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THU0345 Similarities between fibromyalgia and chronic fatigue syndrome: A single disease?
  1. J. Rivera1,
  2. A. Collado2,
  3. J. Alegre3,
  4. J. Blanch4,
  5. J. Vidal5,
  6. A. Arias2,
  7. J. Carbonel4
  8. and FSGCDB Group (Fibromyalgia and SFC Spanish Genetic and Clinical Data Bank), Foundation FF
  1. 1Unidad de Reumatología, IPR. Hospital Gregorio Marañόn, Madrid
  2. 2Fibromyalgia Unit, Hospital Clínic of Barcelona
  3. 3Chronic Fatigue Department, Hospital Valle Hebron
  4. 4Fibromyalgia Unit, Hospital del Mar, Barcelona
  5. 5Rheumatology Service, Hospital General of Guadalajara, Guadalajara, Spain

Abstract

Background Fibromyalgia (FM) and Chronic Fatigue Syndrome (CFS) are considered two different entities. The clinical criteria used for the diagnosis do not permit to understand the true relationship between them, although they share many similar demographic and clinical aspects (1). For example: it is known that FM is a disease with extensive involvement of the nociceptive system with a significant number of tender points. However, recent studies have also shown similar findings in CFS (2).

Objectives The aim of our study is to analyze the clinical differences between these two entities in a large sample of patients.

Methods A total of 2007 patients and 398 healthy family controls were studied in different specialized units in FM and/or CFS in Spain. 1374 patients met the 1990 ACR criteria for the diagnosis of FM (women 97%, mean age 49,3±10,08 years), 396 patients fulfilled theFukuda criteria for CFS (women 84%, mean age 45,44±11,85 years) and 241 patients met both sets of criteria (women 92%, mean age 47,23±10,65 years). All patients and controls were studied for demographic variables, personal and family history, clinical symptoms, comorbidities, health status and standardized test sensitivities.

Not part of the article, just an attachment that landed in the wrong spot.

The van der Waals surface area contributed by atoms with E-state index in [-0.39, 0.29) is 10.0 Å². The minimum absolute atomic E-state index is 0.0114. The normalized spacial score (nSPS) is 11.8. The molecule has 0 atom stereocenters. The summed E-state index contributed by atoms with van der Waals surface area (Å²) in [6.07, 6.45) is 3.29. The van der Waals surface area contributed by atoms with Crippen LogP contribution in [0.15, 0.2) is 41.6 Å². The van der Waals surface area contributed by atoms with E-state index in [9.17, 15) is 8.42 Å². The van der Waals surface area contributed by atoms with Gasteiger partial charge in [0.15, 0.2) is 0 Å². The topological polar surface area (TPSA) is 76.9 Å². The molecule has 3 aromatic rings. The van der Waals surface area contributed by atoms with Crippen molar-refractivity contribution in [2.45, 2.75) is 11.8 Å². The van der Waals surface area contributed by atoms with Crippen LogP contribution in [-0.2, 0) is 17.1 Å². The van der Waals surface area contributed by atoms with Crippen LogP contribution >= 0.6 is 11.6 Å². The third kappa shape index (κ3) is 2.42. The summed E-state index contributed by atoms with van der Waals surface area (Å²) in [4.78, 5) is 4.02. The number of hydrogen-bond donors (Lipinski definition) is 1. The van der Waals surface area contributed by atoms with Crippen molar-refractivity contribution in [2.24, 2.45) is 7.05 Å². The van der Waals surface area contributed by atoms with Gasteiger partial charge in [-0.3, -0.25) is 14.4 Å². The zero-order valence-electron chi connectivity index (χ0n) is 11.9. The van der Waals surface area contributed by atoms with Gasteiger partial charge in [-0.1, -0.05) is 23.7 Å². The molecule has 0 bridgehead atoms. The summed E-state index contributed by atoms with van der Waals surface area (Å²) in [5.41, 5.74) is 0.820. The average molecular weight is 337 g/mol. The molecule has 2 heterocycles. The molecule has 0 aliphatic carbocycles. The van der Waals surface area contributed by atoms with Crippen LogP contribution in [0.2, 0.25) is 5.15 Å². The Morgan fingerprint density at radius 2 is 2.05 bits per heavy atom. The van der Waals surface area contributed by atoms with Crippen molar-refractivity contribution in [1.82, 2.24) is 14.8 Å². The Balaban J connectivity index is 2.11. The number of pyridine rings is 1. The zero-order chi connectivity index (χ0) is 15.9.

Results Results: The main findings are show in the table.

Conclusions The findings suggest a single process with a different stage of evolution from lower to higher severity in FM, SFC and FM-SFC, respectively. In CFS patients without FM criteria, there is a high proportion of men and have more comorbid psychopathology. Also in these patients, there are a great number of neurovegetative or immunological symptoms.There were no significant differences in the remaining variables studied, with the exception of tender points which were used as a classification criterion.

  1. Dedra Buchwald. Rheum Dis Clin North Am. 1996 May;22(2):219-43

  2. Meeus M, Nijs J, Huybrechts S, Truijen S. Clin Rheumatol. 2010 Apr;29(4):393-8

Disclosure of Interest None Declared

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